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An array of microneedles, capable of delivering fluorescent nanoparticles beneath the skin in a pattern that can encode a person's vaccination history (Courtesy of Kevin McHugh, Rice University)

The idea of administering tattoos en masse may not be well received, adds Kendall Hoyt, a biosecurity expert at Dartmouth College’s Geisel School of Medicine who wasn’t involved in the study. Potential patients could reject the procedure out of fear or mistrust, worrying, for instance, that authorities are using the patches to “encrypt” information onto individuals. Add that onto the backlash that already comes part and parcel with vaccines on the whole, and the situation could compound hesitancy and misinformation, she says.

Given the nature of these issues, the team’s tattoos could end up widening the chasm between patients and health providers, both foreign and local, Kass says. If communication about the product isn’t initiated early, “I worry about the unintended consequences,” she says. “It could make things worse than they already are.”

McHugh stresses that if the microneedle patches someday make it out to the field, they won’t be mandatory accompaniments to vaccination, and nanoparticle-free formulations would be available at the same sites. The team’s upcoming surveys, he adds, could also help the researchers adapt their product to patients’ needs, desires and concerns.

That’s critical, Kass says. Bringing in the voices and opinions of the people who stand to benefit the most from the product is something that should start early, and continue. After all, there’s no point in advancing a technology that no one’s going to use.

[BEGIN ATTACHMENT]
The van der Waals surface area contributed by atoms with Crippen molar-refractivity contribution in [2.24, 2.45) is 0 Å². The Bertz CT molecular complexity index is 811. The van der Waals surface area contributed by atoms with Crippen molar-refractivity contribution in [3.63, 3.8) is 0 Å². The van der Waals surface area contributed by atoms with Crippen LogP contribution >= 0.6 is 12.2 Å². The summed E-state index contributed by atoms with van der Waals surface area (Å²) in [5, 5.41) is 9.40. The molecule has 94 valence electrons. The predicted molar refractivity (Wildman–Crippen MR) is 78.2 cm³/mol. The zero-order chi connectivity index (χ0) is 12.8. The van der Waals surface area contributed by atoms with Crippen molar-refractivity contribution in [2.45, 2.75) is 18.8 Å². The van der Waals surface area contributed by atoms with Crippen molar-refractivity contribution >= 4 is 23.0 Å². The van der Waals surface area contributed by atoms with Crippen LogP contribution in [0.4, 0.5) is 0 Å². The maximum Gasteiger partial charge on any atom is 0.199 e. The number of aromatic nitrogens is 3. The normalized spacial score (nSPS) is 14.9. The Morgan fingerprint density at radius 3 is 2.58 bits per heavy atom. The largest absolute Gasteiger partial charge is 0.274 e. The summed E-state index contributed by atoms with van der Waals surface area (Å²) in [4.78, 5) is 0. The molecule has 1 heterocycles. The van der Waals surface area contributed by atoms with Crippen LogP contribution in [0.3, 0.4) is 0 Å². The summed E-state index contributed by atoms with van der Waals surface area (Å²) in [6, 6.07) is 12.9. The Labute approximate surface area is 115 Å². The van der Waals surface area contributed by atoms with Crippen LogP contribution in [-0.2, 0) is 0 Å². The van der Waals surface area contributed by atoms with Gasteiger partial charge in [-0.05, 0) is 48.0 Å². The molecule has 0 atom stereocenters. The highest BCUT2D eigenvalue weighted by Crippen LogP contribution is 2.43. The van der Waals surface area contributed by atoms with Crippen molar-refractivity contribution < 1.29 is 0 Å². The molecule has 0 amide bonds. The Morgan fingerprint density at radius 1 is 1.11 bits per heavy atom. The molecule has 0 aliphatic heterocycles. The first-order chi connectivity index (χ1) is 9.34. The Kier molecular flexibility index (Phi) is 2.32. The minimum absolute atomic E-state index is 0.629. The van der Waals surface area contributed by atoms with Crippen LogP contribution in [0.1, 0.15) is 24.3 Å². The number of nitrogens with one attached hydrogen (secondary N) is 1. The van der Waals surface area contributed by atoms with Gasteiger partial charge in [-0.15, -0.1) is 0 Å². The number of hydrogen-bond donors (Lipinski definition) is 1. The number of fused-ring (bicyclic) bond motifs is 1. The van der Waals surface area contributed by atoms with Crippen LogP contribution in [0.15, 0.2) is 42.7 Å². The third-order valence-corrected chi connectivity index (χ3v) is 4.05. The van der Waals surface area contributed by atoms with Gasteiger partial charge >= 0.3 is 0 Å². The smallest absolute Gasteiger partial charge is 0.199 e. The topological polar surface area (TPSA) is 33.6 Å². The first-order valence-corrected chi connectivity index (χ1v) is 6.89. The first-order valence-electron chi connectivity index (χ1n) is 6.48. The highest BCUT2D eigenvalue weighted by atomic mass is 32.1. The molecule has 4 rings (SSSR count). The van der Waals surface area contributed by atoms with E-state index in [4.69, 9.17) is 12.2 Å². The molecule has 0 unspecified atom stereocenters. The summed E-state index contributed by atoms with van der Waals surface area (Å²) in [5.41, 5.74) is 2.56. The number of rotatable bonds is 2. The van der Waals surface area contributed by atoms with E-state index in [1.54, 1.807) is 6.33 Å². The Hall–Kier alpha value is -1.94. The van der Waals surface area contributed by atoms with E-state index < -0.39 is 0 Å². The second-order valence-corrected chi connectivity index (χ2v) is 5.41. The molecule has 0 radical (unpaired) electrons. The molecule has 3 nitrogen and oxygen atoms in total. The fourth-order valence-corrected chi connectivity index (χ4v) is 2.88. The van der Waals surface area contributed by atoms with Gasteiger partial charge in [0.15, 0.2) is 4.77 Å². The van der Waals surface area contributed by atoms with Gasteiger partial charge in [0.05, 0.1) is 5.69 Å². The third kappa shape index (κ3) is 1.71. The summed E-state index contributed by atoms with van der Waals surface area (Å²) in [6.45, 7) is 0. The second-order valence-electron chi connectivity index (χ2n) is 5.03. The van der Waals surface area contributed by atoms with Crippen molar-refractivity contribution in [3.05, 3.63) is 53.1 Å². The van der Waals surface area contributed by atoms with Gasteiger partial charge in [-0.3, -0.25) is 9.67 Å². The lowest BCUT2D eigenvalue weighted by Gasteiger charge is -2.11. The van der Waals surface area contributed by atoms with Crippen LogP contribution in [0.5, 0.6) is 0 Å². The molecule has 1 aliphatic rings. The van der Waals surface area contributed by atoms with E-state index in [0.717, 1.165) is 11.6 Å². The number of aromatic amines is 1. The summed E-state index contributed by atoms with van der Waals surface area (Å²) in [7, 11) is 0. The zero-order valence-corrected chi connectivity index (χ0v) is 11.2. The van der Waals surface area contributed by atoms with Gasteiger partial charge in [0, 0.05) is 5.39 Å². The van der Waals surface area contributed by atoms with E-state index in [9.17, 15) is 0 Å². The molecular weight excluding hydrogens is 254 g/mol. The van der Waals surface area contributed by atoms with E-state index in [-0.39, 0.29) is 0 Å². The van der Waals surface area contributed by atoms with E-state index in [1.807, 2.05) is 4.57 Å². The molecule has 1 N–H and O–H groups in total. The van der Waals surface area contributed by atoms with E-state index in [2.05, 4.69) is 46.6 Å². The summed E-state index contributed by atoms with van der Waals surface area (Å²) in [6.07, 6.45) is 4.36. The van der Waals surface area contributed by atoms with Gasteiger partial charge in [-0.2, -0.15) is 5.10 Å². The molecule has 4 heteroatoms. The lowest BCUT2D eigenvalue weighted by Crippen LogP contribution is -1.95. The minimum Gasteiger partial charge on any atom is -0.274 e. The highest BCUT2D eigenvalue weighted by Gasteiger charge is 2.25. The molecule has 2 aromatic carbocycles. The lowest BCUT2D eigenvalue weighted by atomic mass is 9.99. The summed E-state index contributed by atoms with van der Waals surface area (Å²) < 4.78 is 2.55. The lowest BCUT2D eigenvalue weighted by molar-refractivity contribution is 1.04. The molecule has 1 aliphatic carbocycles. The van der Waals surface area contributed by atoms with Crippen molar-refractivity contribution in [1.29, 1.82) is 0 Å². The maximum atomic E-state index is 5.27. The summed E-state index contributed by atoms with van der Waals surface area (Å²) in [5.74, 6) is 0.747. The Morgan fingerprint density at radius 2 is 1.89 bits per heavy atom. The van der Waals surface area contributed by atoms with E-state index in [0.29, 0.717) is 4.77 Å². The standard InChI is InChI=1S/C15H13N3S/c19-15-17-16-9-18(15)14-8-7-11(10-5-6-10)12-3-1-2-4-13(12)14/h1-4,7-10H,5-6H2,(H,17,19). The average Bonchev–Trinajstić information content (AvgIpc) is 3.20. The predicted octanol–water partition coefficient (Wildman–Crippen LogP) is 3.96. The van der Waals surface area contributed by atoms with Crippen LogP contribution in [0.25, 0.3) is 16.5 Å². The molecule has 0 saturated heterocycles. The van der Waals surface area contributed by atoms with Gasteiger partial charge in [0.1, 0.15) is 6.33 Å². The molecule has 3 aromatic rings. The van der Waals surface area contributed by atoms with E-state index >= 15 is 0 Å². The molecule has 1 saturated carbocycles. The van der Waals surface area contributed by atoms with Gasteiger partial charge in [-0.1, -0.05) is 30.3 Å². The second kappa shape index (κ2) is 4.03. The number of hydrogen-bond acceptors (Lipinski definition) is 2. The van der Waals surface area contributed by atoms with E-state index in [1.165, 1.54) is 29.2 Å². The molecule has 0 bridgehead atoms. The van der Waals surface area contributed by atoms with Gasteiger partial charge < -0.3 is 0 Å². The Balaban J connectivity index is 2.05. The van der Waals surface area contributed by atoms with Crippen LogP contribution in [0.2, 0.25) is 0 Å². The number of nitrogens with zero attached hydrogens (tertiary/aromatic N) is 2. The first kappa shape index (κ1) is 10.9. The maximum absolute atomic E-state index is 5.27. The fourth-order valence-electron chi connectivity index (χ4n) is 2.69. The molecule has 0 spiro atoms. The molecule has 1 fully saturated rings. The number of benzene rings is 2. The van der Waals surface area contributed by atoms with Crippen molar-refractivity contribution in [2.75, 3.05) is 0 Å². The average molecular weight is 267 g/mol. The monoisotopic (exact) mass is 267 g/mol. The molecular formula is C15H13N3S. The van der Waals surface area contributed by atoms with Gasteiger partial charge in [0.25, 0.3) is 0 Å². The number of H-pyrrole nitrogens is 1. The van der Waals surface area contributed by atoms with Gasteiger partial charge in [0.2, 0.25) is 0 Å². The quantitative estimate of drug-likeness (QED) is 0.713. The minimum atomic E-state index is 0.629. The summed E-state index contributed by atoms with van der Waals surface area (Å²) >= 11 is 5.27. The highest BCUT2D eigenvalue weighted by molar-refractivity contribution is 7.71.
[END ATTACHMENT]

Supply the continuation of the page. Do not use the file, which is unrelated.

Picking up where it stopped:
At the root of it all, the tattoos still address a very important problem, Hoyt says. It just has to be approached in the right way.

It remains to be seen if these microneedle patches fit the bill. Figuring that out will require “a robust discussion to optimize the use of this technology in an ethically appropriate fashion,” Lee says. “You want to advance science. But you also want to mindful of the potential impact that science might have."

About Katherine J. Wu
Katherine J. Wu

Katherine J. Wu is a Boston-based science journalist and Story Collider senior producer whose work has appeared in National Geographic, Undark magazine, Popular Science and more. She holds a Ph.D. in Microbiology and Immunobiology from Harvard University, and was Smithsonian magazine's 2018 AAAS Mass Media Fellow.